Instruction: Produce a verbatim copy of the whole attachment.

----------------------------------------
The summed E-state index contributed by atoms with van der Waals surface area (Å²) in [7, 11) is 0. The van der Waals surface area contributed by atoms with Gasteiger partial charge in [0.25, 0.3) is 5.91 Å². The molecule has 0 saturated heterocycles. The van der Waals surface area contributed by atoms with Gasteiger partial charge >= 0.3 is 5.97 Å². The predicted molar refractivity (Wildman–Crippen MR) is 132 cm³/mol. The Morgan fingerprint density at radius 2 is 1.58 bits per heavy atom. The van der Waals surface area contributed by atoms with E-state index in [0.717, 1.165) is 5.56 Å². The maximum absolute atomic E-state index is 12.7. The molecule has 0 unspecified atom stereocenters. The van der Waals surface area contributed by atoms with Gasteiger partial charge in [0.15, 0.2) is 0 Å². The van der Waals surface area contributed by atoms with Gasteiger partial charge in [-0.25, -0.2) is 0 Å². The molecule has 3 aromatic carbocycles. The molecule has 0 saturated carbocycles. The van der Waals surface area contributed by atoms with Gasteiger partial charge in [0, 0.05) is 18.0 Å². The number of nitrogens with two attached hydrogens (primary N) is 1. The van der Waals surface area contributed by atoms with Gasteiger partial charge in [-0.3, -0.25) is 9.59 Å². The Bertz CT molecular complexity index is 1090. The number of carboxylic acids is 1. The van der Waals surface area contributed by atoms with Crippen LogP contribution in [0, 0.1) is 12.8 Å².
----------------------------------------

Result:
The summed E-state index contributed by atoms with van der Waals surface area (Å²) in [7, 11) is 0. The van der Waals surface area contributed by atoms with Gasteiger partial charge in [0.25, 0.3) is 5.91 Å². The molecule has 0 saturated heterocycles. The van der Waals surface area contributed by atoms with Gasteiger partial charge >= 0.3 is 5.97 Å². The predicted molar refractivity (Wildman–Crippen MR) is 132 cm³/mol. The Morgan fingerprint density at radius 2 is 1.58 bits per heavy atom. The van der Waals surface area contributed by atoms with E-state index in [0.717, 1.165) is 5.56 Å². The maximum absolute atomic E-state index is 12.7. The molecule has 0 unspecified atom stereocenters. The van der Waals surface area contributed by atoms with Gasteiger partial charge in [0.15, 0.2) is 0 Å². The van der Waals surface area contributed by atoms with Gasteiger partial charge in [-0.25, -0.2) is 0 Å². The molecule has 3 aromatic carbocycles. The molecule has 0 saturated carbocycles. The van der Waals surface area contributed by atoms with Gasteiger partial charge in [0, 0.05) is 18.0 Å². The number of nitrogens with two attached hydrogens (primary N) is 1. The van der Waals surface area contributed by atoms with Gasteiger partial charge in [-0.3, -0.25) is 9.59 Å². The Bertz CT molecular complexity index is 1090. The number of carboxylic acids is 1. The van der Waals surface area contributed by atoms with Crippen LogP contribution in [0, 0.1) is 12.8 Å².